–September 15, 2022 // Xbox's Activision Blizzard deal to get in-depth probe by UK regulators

"On the information currently available to it, it is or may be the case that this Merger may be expected to result in a substantial lessening of competition within a market or markets in the United Kingdom," wrote the CMA, announcing its intention to probe the merger.

–October 06, 2022 // Brazil gives Microsoft-Activision acquisition its full restriction-free approval

Brazilian regulator, the Administrative Council for Economic Defense (CADE), granted the merger its "unrestricted approval," becoming the second global regulatory agency after Saudi Arabia in August to sanction the acquisition.

–October 19, 2022 // Microsoft says UK regulator's concerns over Activision Blizzard deal are "misplaced"

Microsoft responded to UK regulator the CMA by describing its concerns as "misplaced. The Xbox maker said the CMA's overarching concern that the merger will allow it to drive competitors out of business is "unsupported" and based on "self-serving statements by Sony."

–November 08, 2022 // EU announces investigation into Microsoft's Activision Blizzard deal

The European Union announced its own plans to conduct a full investigation into Microsoft's bid for Activision Blizzard, and said that by purchasing the Call of Duty publisher, Microsoft could gain the ability to "foreclose access to Activision Blizzard's console and PC video games, especially to high-profile and highly successful games."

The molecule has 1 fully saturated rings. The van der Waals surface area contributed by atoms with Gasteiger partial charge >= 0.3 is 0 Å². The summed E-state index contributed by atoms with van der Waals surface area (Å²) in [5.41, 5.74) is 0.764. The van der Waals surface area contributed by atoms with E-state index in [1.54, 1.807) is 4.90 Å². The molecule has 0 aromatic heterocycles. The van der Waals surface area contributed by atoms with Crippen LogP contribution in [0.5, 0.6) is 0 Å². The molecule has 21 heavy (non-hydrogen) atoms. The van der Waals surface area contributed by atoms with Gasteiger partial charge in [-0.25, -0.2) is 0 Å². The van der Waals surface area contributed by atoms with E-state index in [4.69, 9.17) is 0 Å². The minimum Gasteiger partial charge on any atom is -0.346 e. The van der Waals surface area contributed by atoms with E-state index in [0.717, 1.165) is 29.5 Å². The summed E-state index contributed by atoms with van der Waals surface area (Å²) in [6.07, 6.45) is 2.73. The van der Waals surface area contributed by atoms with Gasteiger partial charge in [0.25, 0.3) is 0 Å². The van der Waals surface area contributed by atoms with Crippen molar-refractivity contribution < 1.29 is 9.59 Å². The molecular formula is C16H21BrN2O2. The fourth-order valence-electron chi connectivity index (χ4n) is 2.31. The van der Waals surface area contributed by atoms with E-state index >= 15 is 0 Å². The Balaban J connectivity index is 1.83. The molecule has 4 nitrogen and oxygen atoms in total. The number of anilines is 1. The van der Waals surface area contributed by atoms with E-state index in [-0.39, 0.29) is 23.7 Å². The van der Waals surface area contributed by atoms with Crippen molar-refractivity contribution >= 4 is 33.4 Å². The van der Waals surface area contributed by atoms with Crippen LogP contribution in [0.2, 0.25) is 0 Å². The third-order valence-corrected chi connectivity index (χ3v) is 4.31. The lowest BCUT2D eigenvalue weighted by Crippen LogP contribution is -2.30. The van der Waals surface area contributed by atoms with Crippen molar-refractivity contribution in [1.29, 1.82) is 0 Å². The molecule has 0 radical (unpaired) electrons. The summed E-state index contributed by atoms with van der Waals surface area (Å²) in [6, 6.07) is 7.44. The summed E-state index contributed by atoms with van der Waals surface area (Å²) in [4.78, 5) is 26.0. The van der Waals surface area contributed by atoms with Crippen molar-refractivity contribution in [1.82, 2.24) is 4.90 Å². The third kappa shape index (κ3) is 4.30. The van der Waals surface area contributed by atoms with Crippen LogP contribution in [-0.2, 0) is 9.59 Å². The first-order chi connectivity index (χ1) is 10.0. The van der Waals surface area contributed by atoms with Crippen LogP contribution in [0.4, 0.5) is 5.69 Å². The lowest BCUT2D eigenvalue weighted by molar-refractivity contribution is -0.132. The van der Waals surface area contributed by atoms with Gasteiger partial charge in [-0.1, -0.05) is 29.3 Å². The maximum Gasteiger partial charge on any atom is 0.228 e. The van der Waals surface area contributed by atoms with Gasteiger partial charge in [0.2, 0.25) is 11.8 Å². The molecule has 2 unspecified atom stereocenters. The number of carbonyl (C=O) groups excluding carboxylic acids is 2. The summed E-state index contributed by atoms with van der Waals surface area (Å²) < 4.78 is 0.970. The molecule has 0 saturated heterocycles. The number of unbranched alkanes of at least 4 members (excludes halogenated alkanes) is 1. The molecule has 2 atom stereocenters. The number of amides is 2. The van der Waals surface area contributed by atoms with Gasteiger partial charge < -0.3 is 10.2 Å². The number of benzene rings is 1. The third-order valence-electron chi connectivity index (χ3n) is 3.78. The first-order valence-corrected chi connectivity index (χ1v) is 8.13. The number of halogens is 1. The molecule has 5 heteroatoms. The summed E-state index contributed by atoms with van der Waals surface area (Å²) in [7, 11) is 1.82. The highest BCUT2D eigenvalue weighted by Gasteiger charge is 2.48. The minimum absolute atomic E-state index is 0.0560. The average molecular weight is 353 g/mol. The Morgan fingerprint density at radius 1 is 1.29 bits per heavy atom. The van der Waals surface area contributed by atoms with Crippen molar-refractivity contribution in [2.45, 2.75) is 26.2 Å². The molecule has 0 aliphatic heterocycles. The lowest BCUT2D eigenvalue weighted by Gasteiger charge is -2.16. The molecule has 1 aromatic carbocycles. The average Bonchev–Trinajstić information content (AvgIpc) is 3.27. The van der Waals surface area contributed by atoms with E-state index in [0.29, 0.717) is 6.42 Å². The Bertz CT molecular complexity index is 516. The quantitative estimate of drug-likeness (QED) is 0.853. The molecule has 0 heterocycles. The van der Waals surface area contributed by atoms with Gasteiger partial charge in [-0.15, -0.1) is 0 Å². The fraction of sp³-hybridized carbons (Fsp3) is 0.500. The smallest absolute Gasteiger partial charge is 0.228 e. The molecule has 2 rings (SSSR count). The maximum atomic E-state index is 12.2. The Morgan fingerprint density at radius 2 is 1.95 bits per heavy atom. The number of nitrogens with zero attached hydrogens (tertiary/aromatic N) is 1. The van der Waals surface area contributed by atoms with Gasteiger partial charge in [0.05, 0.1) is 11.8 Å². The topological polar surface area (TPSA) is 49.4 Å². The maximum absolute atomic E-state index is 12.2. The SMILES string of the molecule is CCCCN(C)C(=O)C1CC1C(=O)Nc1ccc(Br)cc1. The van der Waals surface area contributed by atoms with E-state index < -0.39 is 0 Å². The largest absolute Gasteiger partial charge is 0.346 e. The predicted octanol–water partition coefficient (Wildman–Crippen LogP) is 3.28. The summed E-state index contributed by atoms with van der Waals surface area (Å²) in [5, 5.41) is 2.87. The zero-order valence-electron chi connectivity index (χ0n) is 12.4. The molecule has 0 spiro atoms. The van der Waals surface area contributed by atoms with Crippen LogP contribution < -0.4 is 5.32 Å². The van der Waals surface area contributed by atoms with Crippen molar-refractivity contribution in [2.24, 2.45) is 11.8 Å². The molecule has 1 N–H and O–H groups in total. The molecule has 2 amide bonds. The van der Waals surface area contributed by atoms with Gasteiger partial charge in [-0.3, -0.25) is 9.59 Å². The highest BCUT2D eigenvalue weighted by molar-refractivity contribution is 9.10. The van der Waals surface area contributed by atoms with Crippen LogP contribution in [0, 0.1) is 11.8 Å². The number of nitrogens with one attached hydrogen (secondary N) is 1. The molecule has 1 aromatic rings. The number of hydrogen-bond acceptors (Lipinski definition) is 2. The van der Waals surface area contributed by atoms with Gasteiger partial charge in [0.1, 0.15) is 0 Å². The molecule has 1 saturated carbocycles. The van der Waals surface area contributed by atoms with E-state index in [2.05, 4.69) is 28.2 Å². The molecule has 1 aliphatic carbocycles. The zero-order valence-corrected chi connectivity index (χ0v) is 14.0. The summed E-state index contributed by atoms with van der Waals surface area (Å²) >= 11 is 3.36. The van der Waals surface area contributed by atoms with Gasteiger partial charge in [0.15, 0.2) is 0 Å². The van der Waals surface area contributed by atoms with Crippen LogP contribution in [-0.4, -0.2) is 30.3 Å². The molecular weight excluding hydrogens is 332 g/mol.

–November 23, 2022 // Sony fears impact of Microsoft acquisitions on PlayStation business

In a letter to the CMA, Sony pushed back against the merger and said it would be at risk of "losing significant revenues" if Microsoft was allowed to become the owner of  franchises such as Overwatch and Call of Duty.

–December 07, 2022 // Microsoft pledges to bring Call of Duty to Nintendo platforms

In an apparent attempt to ease regulatory concerns, Microsoft committed to bringing Call of Duty to Nintendo platforms for the next decade if its acquisition of Activision Blizzard is approved.

–December 08, 2022 // The FTC sues Microsoft to block its Activision Blizzard merger

U.S. regulator the Federal Trade Commission announced plans to block the merger on the basis that it would harm competition. "Today we seek to stop Microsoft from gaining control over a leading independent game studio and using it to harm competition in multiple dynamic and fast-growing gaming markets," wrote the FTC's Bureau of Competition director, Holly Vedova, at the time.

–December 23, 2022 // Microsoft and Activision Blizzard respond to FTC's acquisition lawsuit

Both Microsoft and Activision Blizzard responded to the FTC's lawsuit, and suggested the regulator's belief that the deal would somehow disrupt the game industry was misguided. "The acquisition of a single game by the third-place console manufacturer cannot upend a highly competitive industry, particularly so when the manufacturer has made clear it will not withhold the game," wrote Microsoft at the time.

–January 05, 2023 // UK regulator extends deadline for investigation into Activision Blizzard deal